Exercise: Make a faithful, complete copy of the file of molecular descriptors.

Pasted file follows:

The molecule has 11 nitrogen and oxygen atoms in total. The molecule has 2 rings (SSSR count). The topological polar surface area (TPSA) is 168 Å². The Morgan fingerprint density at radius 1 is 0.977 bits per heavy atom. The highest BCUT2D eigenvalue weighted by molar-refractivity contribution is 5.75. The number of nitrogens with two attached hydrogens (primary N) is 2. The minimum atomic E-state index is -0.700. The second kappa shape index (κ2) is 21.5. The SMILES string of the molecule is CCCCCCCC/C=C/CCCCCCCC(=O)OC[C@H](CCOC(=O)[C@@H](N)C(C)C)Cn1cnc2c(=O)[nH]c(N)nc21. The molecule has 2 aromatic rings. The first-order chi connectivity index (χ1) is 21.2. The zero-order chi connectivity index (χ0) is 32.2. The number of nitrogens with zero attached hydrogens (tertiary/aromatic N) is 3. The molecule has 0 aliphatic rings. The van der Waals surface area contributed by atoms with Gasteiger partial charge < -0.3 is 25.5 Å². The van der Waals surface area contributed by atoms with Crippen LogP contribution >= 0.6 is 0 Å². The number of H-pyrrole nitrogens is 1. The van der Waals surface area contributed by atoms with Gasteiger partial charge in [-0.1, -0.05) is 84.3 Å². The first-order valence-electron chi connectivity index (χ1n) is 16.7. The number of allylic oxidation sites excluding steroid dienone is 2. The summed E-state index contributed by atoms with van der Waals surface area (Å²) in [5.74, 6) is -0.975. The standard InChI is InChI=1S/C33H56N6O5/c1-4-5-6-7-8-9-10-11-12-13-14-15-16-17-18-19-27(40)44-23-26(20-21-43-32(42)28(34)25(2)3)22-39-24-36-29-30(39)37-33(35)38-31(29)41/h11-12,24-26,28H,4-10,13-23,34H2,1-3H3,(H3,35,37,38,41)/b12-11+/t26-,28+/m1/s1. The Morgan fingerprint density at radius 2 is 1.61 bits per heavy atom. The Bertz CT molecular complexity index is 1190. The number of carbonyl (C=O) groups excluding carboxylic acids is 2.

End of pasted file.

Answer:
The molecule has 11 nitrogen and oxygen atoms in total. The molecule has 2 rings (SSSR count). The topological polar surface area (TPSA) is 168 Å². The Morgan fingerprint density at radius 1 is 0.977 bits per heavy atom. The highest BCUT2D eigenvalue weighted by molar-refractivity contribution is 5.75. The number of nitrogens with two attached hydrogens (primary N) is 2. The minimum atomic E-state index is -0.700. The second kappa shape index (κ2) is 21.5. The SMILES string of the molecule is CCCCCCCC/C=C/CCCCCCCC(=O)OC[C@H](CCOC(=O)[C@@H](N)C(C)C)Cn1cnc2c(=O)[nH]c(N)nc21. The molecule has 2 aromatic rings. The first-order chi connectivity index (χ1) is 21.2. The zero-order chi connectivity index (χ0) is 32.2. The number of nitrogens with zero attached hydrogens (tertiary/aromatic N) is 3. The molecule has 0 aliphatic rings. The van der Waals surface area contributed by atoms with Gasteiger partial charge < -0.3 is 25.5 Å². The van der Waals surface area contributed by atoms with Crippen LogP contribution >= 0.6 is 0 Å². The number of H-pyrrole nitrogens is 1. The van der Waals surface area contributed by atoms with Gasteiger partial charge in [-0.1, -0.05) is 84.3 Å². The first-order valence-electron chi connectivity index (χ1n) is 16.7. The number of allylic oxidation sites excluding steroid dienone is 2. The summed E-state index contributed by atoms with van der Waals surface area (Å²) in [5.74, 6) is -0.975. The standard InChI is InChI=1S/C33H56N6O5/c1-4-5-6-7-8-9-10-11-12-13-14-15-16-17-18-19-27(40)44-23-26(20-21-43-32(42)28(34)25(2)3)22-39-24-36-29-30(39)37-33(35)38-31(29)41/h11-12,24-26,28H,4-10,13-23,34H2,1-3H3,(H3,35,37,38,41)/b12-11+/t26-,28+/m1/s1. The Morgan fingerprint density at radius 2 is 1.61 bits per heavy atom. The Bertz CT molecular complexity index is 1190. The number of carbonyl (C=O) groups excluding carboxylic acids is 2.